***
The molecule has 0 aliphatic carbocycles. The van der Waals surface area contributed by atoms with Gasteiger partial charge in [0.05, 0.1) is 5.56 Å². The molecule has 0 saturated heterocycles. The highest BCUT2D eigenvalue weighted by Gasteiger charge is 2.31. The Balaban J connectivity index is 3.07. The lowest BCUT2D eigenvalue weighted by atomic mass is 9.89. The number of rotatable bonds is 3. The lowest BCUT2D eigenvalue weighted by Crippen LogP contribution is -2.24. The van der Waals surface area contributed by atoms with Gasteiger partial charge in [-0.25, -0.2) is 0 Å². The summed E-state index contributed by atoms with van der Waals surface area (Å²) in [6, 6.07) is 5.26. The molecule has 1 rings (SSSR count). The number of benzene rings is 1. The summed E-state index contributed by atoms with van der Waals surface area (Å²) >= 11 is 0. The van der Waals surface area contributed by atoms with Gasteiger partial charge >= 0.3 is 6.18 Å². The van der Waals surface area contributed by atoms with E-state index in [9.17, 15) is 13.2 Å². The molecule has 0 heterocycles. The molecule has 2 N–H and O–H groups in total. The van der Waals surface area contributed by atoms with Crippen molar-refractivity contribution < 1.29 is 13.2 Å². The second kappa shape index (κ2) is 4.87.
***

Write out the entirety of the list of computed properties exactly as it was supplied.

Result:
The molecule has 0 aliphatic carbocycles. The van der Waals surface area contributed by atoms with Gasteiger partial charge in [0.05, 0.1) is 5.56 Å². The molecule has 0 saturated heterocycles. The highest BCUT2D eigenvalue weighted by Gasteiger charge is 2.31. The Balaban J connectivity index is 3.07. The lowest BCUT2D eigenvalue weighted by atomic mass is 9.89. The number of rotatable bonds is 3. The lowest BCUT2D eigenvalue weighted by Crippen LogP contribution is -2.24. The van der Waals surface area contributed by atoms with Gasteiger partial charge in [-0.25, -0.2) is 0 Å². The summed E-state index contributed by atoms with van der Waals surface area (Å²) in [6, 6.07) is 5.26. The molecule has 1 rings (SSSR count). The number of benzene rings is 1. The summed E-state index contributed by atoms with van der Waals surface area (Å²) >= 11 is 0. The van der Waals surface area contributed by atoms with Gasteiger partial charge >= 0.3 is 6.18 Å². The van der Waals surface area contributed by atoms with E-state index in [9.17, 15) is 13.2 Å². The molecule has 0 heterocycles. The molecule has 2 N–H and O–H groups in total. The van der Waals surface area contributed by atoms with Crippen molar-refractivity contribution < 1.29 is 13.2 Å². The second kappa shape index (κ2) is 4.87.